The Opposition believes it can wage the next big political battle against the Narendra Modi government over its plans to divest stakes in public sector undertakings (PSUs). However, not everyone in its ranks, including leading lights like senior Congress leader P Chidambaram, is likely to agree.
On Tuesday, members of the Trinamool Congress (TMC) and Left parties protested in the Rajya Sabha on the issue of disinvestment. Their protests contributed to the House being unable to transact any business the entire day. Trinamool Congress leader Derek O’Brien said his party planned to continue its protests on the issue on Wednesday, as well.
In the post-lunch session, the Rajya Sabha was to take up a discussion on the Union Budget, with Chidambaram initiating it from the Opposition’s side, but continuous disruptions forced the Chair to adjourn the proceedings for the day.
The TMC claimed it has the support of the Congress on the issue of disinvestment. But, Chidambaram supports disinvestment of stakes in PSUs and said as much while addressing a gathering at a Congress-affiliated think tank on Monday evening. The former Union finance minister, however, clarified that it was his personal view, and not that of his party’s.
In the Budget, Finance Minister Nirmala Sitharaman has set a disinvestment target of Rs 1.05 trillion for the current fiscal year. The NITI Aayog has also recommended disinvestment of 50 PSUs.
Addressing a gathering at the Rajiv Gandhi Institute of Contemporary Studies on Monday evening, Chidambaram backed the disinvestment plan. He said his personal view on divestment was that the government “has a right to be in business only in areas where there is a need for the government to be in business, where some public goods have to be produced in government-owned factories/companies”. He said that in all other cases, PSUs should be privatised. He said if the government wished to remain a shareholder, it can, but there is no reason why the government should continue to own and manage PSUs.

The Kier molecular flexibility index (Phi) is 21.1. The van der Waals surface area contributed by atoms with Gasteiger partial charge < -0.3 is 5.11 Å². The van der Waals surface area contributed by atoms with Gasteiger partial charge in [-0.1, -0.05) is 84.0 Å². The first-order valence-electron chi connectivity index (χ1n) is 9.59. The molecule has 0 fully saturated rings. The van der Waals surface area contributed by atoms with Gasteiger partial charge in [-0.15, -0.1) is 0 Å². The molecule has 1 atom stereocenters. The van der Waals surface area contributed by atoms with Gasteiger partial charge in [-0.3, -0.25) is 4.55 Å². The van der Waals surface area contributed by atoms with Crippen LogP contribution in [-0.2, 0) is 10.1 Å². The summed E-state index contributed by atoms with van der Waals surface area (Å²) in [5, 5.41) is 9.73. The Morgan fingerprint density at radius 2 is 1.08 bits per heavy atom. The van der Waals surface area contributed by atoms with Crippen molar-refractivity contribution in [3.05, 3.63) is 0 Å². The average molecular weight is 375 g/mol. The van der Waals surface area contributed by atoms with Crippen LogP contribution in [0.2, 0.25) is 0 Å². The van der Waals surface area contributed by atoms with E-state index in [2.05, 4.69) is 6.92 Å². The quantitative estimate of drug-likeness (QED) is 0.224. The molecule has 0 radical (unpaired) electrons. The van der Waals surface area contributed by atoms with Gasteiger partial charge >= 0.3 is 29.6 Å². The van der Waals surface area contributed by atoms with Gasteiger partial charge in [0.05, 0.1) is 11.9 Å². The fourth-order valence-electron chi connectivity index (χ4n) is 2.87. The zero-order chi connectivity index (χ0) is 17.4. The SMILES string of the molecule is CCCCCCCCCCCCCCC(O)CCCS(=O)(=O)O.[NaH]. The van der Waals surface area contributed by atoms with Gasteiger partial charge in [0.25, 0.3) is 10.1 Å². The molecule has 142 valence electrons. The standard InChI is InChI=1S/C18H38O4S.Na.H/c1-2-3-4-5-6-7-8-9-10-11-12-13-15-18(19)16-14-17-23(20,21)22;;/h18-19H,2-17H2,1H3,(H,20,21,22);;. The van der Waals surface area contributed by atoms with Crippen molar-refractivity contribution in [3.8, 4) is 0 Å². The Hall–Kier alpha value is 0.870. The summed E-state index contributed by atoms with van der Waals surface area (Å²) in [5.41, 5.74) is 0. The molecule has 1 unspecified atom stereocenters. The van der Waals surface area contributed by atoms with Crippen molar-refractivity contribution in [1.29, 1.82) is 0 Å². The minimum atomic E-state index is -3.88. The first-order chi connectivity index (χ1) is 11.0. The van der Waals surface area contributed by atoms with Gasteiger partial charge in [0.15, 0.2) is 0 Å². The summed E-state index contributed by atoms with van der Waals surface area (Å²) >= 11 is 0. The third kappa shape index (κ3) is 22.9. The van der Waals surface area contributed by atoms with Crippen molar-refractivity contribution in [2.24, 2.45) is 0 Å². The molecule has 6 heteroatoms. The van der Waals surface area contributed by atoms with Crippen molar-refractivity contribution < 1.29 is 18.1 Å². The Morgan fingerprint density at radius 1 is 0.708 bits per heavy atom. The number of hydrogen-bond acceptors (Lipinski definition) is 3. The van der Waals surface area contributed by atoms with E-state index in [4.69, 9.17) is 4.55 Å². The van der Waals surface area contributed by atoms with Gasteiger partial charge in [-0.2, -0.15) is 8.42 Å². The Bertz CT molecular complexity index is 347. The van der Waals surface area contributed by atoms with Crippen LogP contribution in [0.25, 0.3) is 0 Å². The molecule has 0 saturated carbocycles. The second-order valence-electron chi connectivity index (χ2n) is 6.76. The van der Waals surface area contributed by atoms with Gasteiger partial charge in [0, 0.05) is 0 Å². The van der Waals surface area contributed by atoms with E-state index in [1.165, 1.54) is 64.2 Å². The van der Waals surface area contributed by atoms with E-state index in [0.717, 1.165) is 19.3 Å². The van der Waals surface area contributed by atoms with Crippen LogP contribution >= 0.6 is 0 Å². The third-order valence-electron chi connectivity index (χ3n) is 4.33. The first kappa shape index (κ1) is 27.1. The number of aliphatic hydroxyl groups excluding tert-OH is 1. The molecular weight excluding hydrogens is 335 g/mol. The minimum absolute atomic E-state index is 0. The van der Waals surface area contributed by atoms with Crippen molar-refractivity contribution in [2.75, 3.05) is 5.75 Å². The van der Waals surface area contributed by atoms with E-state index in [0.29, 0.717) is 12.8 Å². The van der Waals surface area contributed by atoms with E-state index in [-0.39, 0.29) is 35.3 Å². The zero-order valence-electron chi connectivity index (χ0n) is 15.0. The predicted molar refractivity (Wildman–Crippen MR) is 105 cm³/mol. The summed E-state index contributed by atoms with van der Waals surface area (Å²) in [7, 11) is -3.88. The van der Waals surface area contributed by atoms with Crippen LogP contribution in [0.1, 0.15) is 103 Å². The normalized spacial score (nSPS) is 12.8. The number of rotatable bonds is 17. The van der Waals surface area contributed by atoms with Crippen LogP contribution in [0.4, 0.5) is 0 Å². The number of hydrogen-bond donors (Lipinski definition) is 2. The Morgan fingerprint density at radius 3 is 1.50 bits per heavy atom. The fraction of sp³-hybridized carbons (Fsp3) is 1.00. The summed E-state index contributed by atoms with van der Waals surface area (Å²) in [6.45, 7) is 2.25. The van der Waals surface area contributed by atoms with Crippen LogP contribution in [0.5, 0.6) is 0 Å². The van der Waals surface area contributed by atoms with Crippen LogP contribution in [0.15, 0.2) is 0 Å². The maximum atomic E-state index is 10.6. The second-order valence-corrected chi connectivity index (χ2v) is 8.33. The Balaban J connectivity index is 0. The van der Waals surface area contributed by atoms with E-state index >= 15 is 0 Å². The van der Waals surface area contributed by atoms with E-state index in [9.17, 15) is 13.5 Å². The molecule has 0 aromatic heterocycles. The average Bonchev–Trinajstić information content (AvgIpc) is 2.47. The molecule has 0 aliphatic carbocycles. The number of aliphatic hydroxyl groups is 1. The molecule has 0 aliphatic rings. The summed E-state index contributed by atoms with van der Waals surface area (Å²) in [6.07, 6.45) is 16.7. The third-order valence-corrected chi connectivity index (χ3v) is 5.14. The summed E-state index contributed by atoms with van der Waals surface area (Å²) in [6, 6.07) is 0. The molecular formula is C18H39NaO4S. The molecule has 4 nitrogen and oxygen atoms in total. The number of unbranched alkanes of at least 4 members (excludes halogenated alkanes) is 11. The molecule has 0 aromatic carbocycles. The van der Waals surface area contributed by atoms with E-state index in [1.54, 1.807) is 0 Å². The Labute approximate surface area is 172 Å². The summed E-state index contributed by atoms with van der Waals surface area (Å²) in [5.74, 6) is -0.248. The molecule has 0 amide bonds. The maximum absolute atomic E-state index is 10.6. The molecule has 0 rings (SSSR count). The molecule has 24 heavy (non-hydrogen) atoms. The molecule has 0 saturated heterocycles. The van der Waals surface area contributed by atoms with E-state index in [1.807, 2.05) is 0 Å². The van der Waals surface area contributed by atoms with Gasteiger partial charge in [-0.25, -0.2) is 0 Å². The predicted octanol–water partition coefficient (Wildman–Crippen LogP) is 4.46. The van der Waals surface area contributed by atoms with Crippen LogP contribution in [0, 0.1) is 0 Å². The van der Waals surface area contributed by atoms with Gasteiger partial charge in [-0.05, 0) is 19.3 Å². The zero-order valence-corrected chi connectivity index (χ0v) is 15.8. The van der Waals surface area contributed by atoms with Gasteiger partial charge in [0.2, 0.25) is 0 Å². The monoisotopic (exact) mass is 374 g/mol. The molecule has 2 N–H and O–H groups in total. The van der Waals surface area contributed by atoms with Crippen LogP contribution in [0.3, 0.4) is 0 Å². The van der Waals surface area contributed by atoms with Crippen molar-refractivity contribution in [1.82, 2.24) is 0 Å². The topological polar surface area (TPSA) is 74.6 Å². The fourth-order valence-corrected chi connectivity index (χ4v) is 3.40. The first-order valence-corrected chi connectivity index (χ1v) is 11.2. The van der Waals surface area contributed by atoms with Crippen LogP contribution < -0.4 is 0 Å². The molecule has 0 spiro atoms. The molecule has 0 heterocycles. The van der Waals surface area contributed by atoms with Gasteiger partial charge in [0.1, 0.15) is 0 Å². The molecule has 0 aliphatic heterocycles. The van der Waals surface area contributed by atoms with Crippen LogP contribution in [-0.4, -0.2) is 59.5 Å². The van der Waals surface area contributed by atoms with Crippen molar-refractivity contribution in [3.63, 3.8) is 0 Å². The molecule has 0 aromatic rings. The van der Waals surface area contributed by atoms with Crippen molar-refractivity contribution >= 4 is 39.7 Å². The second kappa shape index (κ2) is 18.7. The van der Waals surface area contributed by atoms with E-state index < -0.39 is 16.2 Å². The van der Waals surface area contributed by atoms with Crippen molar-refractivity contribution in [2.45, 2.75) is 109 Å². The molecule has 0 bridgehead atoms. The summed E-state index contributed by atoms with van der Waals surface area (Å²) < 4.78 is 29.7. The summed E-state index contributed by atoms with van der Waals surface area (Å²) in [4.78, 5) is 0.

Chidambaram said the government owning and managing PSUs locks up wealth, which would get unlocked if privatised and eventually listed in the market.
He said there is a difference between corporatisation and privatisation, and there was nothing wrong if the business is corporatised, but privatisation should meet some tests.
On the debt-ridden Bharat Sanchar Nigam (BSNL), Chidambaram said it was bound to collapse since it lacks the capital, technology and the nimble-footed management needed to survive in a highly competitive, highly technology-driven and obsolescence-affected industry like telecommunications. He said the example of Air India was nearly similar. Chidambaram said the fate of BSNL and Air India should have been anticipated, but said he was not blaming only the NDA government, and indicated how even the UPA was a “prisoner” of its past on the issue of disinvestment.
The Congress leader also backed consolidation of public sector banks. On the government’s plans to borrow from abroad, Chidambaram said it was nothing new as there were examples of quasi-sovereign borrowings in the past, including ‘resurgent India bonds’ and ‘India millennial bonds’.
Chidambaram said he neither saw any difficulty nor harm in the government borrowing from abroad as long as it was in “prudent” limits.
He suggested the government should provide for the hedging cost, but said it might still get better rates than the domestic market.